12 of 13 people found the following review helpful
on 14 January 2014
An excellent selection from a huge archive which reveals much about the man and the scholar. The early letters particularly reveal a humorous, self-effacing, gentle and kind person whose public persona may have appeared completely differently. If anything, the volume is slightly over-footnoted but better too much than too little. The introductory paragraphs are enlightening and fascinating. The letters about the Hitler diaries fiasco are intriguing and alone tell us much of the real character of Hugh Trevor-Roper. A terrific read.
1 of 1 people found the following review helpful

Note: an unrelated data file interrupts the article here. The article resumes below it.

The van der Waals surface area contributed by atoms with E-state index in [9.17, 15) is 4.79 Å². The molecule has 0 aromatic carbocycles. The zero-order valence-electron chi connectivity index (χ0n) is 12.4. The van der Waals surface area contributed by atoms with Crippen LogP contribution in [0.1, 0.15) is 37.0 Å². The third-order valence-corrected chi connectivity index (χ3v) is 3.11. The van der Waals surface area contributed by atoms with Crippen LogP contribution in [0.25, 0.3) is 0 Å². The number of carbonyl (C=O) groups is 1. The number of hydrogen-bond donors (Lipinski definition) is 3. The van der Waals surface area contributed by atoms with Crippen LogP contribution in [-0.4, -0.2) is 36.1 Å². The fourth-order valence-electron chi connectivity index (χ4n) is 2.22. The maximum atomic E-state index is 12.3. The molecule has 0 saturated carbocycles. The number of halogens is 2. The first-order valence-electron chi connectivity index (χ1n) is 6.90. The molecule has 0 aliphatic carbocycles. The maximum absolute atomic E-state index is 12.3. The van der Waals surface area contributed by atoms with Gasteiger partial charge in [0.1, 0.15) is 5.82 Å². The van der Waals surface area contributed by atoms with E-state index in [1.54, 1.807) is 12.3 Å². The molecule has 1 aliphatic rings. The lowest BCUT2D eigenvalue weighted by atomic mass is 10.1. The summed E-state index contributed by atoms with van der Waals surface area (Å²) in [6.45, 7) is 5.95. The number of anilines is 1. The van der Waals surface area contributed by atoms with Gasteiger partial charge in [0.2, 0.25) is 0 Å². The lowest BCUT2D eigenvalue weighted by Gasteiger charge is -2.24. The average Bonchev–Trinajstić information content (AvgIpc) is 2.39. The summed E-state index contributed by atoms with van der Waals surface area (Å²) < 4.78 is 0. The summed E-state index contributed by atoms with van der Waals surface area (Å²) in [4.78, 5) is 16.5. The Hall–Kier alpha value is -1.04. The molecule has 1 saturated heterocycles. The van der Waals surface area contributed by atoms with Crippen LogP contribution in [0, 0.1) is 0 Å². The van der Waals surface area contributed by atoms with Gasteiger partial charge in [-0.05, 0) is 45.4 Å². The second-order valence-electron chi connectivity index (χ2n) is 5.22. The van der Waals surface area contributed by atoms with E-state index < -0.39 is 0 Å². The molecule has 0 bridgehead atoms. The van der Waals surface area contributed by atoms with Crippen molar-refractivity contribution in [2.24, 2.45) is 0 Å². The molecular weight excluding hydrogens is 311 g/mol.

This is a hugely enjoyable book . While I have to admit to being rather wide of Trevor Roper’s background and political standpoint, the quality, fluency and immaculate prose style of these fine letters quickly won me over. While the environment that Trevor Roper inhabits are flawlessly patrician, his erudition and learning worn so easily makes this so much more palatable when compare it to be compared to multivolume letters of love between the tweed clad. The academic duels that surround the prestigious Oxbridge seats of history and professorships, combined with genteel academic disputes due former the DNA of many of these letters, but there is so much more here. Trevor Roper’s connections to figures as diverse as the young Alan Clark, the Cambridge spy ring, and proximity to many mid-century political figures makes him a valuable witness. But all in all the reader keeps coming back to a gifted writer with a real sensitivity to language, who seemed far removed from the realities of journalistic dogfights that surrounded by Hitler diaries for example (which is placed firmly in historical context). With Edward Gibbon as a presiding spirit, it’s hardly likely that the reader comes grinding back to the cliché that this is a fine man probably born out of his time. This fine book does him and its authors much credit.